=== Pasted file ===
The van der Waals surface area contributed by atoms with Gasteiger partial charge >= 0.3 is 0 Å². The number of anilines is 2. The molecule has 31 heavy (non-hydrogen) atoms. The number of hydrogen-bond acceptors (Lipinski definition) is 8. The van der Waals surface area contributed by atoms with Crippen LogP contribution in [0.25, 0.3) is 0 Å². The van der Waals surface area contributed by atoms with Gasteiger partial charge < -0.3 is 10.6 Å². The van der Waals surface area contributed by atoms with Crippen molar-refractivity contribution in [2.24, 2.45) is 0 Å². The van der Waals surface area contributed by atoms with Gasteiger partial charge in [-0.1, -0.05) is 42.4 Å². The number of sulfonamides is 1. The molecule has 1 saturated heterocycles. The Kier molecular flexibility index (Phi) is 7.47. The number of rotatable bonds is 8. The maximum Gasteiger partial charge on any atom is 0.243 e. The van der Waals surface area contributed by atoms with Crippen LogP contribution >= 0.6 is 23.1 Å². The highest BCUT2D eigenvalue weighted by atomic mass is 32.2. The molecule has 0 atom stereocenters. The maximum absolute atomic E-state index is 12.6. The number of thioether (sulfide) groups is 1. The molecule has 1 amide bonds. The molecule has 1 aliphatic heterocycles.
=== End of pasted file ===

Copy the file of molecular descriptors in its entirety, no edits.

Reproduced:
The van der Waals surface area contributed by atoms with Gasteiger partial charge >= 0.3 is 0 Å². The number of anilines is 2. The molecule has 31 heavy (non-hydrogen) atoms. The number of hydrogen-bond acceptors (Lipinski definition) is 8. The van der Waals surface area contributed by atoms with Crippen LogP contribution in [0.25, 0.3) is 0 Å². The van der Waals surface area contributed by atoms with Gasteiger partial charge < -0.3 is 10.6 Å². The van der Waals surface area contributed by atoms with Crippen molar-refractivity contribution in [2.24, 2.45) is 0 Å². The van der Waals surface area contributed by atoms with Gasteiger partial charge in [-0.1, -0.05) is 42.4 Å². The number of sulfonamides is 1. The molecule has 1 saturated heterocycles. The Kier molecular flexibility index (Phi) is 7.47. The number of rotatable bonds is 8. The maximum Gasteiger partial charge on any atom is 0.243 e. The van der Waals surface area contributed by atoms with Crippen LogP contribution >= 0.6 is 23.1 Å². The highest BCUT2D eigenvalue weighted by atomic mass is 32.2. The molecule has 0 atom stereocenters. The maximum absolute atomic E-state index is 12.6. The number of thioether (sulfide) groups is 1. The molecule has 1 amide bonds. The molecule has 1 aliphatic heterocycles.